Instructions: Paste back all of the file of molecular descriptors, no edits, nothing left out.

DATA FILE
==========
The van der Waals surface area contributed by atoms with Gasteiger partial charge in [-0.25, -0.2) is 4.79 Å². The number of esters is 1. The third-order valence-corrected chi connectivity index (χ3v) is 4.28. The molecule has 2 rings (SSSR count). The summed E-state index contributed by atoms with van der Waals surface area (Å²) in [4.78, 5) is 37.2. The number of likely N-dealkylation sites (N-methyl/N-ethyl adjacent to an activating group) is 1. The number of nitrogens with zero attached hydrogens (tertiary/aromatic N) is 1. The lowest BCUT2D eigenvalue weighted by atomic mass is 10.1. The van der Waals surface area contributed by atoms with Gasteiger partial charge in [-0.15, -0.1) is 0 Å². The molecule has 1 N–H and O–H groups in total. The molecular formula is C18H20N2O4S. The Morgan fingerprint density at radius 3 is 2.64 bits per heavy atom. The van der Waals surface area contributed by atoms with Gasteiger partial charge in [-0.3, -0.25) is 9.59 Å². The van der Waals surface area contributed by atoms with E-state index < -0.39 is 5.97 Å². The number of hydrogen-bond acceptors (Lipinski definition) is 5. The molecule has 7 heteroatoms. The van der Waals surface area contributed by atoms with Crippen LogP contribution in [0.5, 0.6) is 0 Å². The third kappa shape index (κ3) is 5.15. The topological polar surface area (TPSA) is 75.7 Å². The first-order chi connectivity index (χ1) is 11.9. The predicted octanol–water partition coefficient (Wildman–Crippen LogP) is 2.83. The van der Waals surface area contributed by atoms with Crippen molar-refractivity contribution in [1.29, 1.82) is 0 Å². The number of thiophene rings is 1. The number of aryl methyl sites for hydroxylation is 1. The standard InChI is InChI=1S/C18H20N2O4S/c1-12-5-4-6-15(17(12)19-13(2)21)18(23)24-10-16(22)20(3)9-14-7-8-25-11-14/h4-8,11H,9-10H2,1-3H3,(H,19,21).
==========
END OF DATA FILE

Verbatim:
The van der Waals surface area contributed by atoms with Gasteiger partial charge in [-0.25, -0.2) is 4.79 Å². The number of esters is 1. The third-order valence-corrected chi connectivity index (χ3v) is 4.28. The molecule has 2 rings (SSSR count). The summed E-state index contributed by atoms with van der Waals surface area (Å²) in [4.78, 5) is 37.2. The number of likely N-dealkylation sites (N-methyl/N-ethyl adjacent to an activating group) is 1. The number of nitrogens with zero attached hydrogens (tertiary/aromatic N) is 1. The lowest BCUT2D eigenvalue weighted by atomic mass is 10.1. The van der Waals surface area contributed by atoms with Gasteiger partial charge in [-0.15, -0.1) is 0 Å². The molecule has 1 N–H and O–H groups in total. The molecular formula is C18H20N2O4S. The Morgan fingerprint density at radius 3 is 2.64 bits per heavy atom. The van der Waals surface area contributed by atoms with Gasteiger partial charge in [-0.3, -0.25) is 9.59 Å². The van der Waals surface area contributed by atoms with E-state index < -0.39 is 5.97 Å². The number of hydrogen-bond acceptors (Lipinski definition) is 5. The molecule has 7 heteroatoms. The van der Waals surface area contributed by atoms with Crippen LogP contribution in [0.5, 0.6) is 0 Å². The third kappa shape index (κ3) is 5.15. The topological polar surface area (TPSA) is 75.7 Å². The first-order chi connectivity index (χ1) is 11.9. The predicted octanol–water partition coefficient (Wildman–Crippen LogP) is 2.83. The van der Waals surface area contributed by atoms with Crippen molar-refractivity contribution in [1.29, 1.82) is 0 Å². The number of thiophene rings is 1. The number of aryl methyl sites for hydroxylation is 1. The standard InChI is InChI=1S/C18H20N2O4S/c1-12-5-4-6-15(17(12)19-13(2)21)18(23)24-10-16(22)20(3)9-14-7-8-25-11-14/h4-8,11H,9-10H2,1-3H3,(H,19,21).